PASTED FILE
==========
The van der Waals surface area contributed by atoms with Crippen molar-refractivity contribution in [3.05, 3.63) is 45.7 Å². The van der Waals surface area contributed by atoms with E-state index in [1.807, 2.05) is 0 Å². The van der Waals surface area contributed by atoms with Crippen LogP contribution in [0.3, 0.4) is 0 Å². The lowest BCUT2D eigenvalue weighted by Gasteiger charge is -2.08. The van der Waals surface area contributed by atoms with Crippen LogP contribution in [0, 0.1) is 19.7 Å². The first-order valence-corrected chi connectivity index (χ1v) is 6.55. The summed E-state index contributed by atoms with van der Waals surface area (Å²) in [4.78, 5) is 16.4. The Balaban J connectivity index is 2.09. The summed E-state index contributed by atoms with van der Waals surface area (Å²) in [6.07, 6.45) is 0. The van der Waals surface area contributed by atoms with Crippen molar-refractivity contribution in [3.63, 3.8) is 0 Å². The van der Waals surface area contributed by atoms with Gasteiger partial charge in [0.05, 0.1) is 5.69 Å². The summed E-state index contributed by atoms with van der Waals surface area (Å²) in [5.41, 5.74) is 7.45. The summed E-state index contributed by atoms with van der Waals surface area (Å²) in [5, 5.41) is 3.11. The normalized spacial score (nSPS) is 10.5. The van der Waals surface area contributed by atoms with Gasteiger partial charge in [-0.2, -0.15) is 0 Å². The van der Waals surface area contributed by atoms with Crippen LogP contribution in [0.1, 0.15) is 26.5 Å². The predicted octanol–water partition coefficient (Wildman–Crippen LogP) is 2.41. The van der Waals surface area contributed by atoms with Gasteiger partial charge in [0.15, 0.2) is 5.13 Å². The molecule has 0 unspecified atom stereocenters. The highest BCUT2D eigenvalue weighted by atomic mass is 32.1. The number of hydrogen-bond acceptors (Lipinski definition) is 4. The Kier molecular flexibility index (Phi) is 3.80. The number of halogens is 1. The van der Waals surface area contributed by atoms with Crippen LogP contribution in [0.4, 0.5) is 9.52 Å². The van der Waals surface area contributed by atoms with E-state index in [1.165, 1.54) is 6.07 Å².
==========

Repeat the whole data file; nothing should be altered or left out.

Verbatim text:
The van der Waals surface area contributed by atoms with Crippen molar-refractivity contribution in [3.05, 3.63) is 45.7 Å². The van der Waals surface area contributed by atoms with E-state index in [1.807, 2.05) is 0 Å². The van der Waals surface area contributed by atoms with Crippen LogP contribution in [0.3, 0.4) is 0 Å². The lowest BCUT2D eigenvalue weighted by Gasteiger charge is -2.08. The van der Waals surface area contributed by atoms with Crippen LogP contribution in [0, 0.1) is 19.7 Å². The first-order valence-corrected chi connectivity index (χ1v) is 6.55. The summed E-state index contributed by atoms with van der Waals surface area (Å²) in [4.78, 5) is 16.4. The Balaban J connectivity index is 2.09. The summed E-state index contributed by atoms with van der Waals surface area (Å²) in [6.07, 6.45) is 0. The van der Waals surface area contributed by atoms with Crippen molar-refractivity contribution in [3.63, 3.8) is 0 Å². The van der Waals surface area contributed by atoms with Gasteiger partial charge in [0.05, 0.1) is 5.69 Å². The summed E-state index contributed by atoms with van der Waals surface area (Å²) in [5.41, 5.74) is 7.45. The summed E-state index contributed by atoms with van der Waals surface area (Å²) in [5, 5.41) is 3.11. The normalized spacial score (nSPS) is 10.5. The van der Waals surface area contributed by atoms with Gasteiger partial charge in [-0.2, -0.15) is 0 Å². The van der Waals surface area contributed by atoms with Crippen LogP contribution in [0.1, 0.15) is 26.5 Å². The predicted octanol–water partition coefficient (Wildman–Crippen LogP) is 2.41. The van der Waals surface area contributed by atoms with Gasteiger partial charge in [0.15, 0.2) is 5.13 Å². The molecule has 0 unspecified atom stereocenters. The highest BCUT2D eigenvalue weighted by atomic mass is 32.1. The number of hydrogen-bond acceptors (Lipinski definition) is 4. The Kier molecular flexibility index (Phi) is 3.80. The number of halogens is 1. The van der Waals surface area contributed by atoms with Crippen LogP contribution in [0.4, 0.5) is 9.52 Å². The van der Waals surface area contributed by atoms with E-state index in [1.165, 1.54) is 6.07 Å².